More solar plus storage can save Californians over $120 billion by 2050
California policymakers are planning to revise the rules for how much future rooftop solar customers can save on their electricity bills. This is a critical moment for clean energy progress and energy justice. Last month, the California Public Utilities Commission (CPUC) approved a new “avoided cost” calculation for rooftop solar and solar-paired storage, which endangers our path to resilient and affordable solar for all.
Avoided cost refers to the savings to the electric grid provided by rooftop solar. For example, rooftop solar can reduce the need for new transmission lines by providing local clean energy, and solar+storage reduces the need for power plants by serving demand at peak times. The calculation is complicated, and political. The latest numbers approved by the CPUC fail to properly account for many of the benefits of local clean energy.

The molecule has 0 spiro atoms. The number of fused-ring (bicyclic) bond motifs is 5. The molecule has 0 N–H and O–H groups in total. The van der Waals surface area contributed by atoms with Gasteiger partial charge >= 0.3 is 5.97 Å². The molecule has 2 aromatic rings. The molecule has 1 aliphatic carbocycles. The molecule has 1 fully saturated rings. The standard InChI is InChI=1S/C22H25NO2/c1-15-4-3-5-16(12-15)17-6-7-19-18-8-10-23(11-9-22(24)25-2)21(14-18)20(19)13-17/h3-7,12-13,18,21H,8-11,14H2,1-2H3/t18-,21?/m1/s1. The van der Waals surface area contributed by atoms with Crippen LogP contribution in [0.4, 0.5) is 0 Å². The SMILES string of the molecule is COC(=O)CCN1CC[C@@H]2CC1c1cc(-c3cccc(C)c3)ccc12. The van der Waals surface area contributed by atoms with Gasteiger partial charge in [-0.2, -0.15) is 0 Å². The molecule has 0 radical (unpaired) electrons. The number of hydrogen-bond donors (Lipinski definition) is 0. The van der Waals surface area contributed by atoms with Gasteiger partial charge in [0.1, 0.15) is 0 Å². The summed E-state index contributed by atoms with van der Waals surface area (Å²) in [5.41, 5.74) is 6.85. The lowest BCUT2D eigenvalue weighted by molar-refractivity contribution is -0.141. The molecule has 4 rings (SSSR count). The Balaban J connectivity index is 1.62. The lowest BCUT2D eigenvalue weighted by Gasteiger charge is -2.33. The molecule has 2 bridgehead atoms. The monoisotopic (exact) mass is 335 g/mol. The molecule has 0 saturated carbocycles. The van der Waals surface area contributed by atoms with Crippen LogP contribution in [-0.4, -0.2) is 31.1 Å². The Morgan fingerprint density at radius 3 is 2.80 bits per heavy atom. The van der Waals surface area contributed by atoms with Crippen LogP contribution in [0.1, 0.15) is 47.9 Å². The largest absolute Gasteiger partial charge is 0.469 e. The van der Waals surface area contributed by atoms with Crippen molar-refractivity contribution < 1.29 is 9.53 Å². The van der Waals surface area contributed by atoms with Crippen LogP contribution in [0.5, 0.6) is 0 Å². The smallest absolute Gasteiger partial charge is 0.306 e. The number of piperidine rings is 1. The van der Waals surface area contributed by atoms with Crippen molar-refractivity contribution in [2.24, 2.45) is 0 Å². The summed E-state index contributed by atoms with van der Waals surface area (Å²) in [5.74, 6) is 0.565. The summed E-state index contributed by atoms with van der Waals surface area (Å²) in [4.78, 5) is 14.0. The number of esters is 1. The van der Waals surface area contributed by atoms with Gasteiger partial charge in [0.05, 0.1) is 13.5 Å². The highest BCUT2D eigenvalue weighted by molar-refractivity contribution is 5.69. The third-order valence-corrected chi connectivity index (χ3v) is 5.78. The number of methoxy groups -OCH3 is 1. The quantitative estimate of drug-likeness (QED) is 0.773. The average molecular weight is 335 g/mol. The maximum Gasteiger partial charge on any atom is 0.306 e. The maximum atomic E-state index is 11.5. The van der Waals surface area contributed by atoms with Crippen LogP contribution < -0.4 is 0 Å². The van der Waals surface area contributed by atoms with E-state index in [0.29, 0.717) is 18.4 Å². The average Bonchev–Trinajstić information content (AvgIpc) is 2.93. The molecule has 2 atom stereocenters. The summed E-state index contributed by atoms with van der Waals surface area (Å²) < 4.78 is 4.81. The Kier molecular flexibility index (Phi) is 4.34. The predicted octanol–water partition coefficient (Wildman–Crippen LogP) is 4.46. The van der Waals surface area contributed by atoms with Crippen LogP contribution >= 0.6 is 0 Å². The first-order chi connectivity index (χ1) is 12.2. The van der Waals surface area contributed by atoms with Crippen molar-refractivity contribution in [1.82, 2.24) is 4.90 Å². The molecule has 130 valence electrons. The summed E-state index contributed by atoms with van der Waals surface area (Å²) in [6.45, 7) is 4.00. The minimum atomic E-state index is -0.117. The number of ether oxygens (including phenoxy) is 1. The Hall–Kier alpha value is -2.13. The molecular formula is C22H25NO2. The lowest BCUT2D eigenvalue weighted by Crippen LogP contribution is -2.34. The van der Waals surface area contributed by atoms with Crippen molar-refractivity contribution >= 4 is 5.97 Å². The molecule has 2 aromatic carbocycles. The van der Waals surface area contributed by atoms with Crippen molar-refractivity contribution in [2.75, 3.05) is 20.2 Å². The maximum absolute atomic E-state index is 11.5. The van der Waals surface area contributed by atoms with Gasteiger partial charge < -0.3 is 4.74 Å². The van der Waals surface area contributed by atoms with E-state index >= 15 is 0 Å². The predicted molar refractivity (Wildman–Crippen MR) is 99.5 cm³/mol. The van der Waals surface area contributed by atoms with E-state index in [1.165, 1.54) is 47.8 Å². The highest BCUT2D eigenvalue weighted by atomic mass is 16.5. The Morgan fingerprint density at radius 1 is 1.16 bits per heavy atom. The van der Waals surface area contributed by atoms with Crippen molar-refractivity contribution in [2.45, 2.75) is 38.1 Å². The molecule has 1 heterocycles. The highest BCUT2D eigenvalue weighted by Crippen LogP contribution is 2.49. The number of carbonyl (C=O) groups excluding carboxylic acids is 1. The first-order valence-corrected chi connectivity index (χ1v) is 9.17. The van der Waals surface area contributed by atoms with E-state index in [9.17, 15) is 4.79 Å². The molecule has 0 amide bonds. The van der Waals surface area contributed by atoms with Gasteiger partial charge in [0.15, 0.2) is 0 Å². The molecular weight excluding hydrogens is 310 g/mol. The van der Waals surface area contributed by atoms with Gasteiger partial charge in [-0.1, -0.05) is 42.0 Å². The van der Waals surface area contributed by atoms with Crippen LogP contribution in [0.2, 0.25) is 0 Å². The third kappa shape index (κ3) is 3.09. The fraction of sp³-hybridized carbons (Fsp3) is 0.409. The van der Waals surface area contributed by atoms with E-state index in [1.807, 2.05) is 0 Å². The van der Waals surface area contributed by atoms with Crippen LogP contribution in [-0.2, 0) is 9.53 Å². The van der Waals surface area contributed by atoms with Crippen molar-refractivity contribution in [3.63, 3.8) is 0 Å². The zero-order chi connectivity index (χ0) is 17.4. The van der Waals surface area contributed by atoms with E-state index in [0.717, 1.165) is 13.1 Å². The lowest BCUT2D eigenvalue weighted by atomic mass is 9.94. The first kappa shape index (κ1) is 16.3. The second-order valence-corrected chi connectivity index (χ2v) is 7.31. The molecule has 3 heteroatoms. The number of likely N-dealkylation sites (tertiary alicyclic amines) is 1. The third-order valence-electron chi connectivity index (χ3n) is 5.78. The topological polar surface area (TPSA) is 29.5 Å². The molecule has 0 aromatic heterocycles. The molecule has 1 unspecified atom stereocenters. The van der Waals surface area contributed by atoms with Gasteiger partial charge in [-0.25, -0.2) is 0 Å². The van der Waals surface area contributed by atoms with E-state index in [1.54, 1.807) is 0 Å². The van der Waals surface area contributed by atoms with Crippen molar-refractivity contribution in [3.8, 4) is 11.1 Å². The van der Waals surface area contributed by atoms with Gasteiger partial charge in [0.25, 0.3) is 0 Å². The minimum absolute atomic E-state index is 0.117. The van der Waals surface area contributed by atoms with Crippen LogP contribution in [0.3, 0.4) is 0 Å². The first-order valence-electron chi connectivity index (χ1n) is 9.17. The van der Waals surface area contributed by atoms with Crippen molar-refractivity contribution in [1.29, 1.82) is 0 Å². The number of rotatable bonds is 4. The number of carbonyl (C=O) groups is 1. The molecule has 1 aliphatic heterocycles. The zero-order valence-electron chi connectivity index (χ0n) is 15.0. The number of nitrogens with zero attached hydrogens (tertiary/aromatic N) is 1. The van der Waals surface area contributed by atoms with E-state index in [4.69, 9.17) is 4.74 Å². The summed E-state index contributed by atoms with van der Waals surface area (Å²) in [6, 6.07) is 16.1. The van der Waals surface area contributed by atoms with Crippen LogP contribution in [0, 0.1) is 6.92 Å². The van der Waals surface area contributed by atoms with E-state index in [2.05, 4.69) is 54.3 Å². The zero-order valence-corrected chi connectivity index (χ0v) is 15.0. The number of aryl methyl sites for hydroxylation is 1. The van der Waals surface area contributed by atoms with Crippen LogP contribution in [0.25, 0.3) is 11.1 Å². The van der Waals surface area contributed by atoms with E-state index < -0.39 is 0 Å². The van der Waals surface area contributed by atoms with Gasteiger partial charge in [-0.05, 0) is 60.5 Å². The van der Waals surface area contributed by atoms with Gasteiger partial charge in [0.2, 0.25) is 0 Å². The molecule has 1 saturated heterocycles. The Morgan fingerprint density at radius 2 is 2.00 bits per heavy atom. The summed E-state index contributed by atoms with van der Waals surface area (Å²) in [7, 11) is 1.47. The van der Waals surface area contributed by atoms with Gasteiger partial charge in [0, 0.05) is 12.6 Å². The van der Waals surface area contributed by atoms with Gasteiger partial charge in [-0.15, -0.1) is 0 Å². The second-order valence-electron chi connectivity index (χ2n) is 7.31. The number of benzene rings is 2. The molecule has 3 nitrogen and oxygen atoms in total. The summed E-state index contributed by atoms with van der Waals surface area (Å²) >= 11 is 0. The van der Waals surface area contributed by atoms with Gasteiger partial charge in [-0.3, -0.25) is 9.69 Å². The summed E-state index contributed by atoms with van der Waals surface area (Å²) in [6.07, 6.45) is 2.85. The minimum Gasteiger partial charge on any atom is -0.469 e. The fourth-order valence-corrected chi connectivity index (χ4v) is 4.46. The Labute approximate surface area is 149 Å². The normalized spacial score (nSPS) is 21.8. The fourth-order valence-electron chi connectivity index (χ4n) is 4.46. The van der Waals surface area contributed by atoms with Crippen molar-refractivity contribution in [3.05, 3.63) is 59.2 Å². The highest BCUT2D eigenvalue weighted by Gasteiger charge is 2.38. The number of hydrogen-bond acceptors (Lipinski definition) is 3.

We know this because we did our own calculation. Along with our partners in the Local Solar for All coalition, we used a new cutting-edge model to uncover how new clean energy investments at the local level can reduce spending on the grid.
We found that building a more decentralized, customer-focused electricity system that efficiently leverages rooftop and community solar and pairs it with batteries can save California ratepayers over $120 billion by 2050.
The CPUC is currently considering updates to the popular solar net metering program that allows rooftop solar customers to receive utility bill credits for excess clean energy they send back to the grid. The big utilities’ proposals would not come close to providing a fair credit, given what we know about the many value streams of rooftop solar, community solar and storage.
As we live through fire season once again, it is clear that climate action cannot wait. California must make local solar and storage even more affordable and accessible, particularly to vulnerable communities and low-income communities.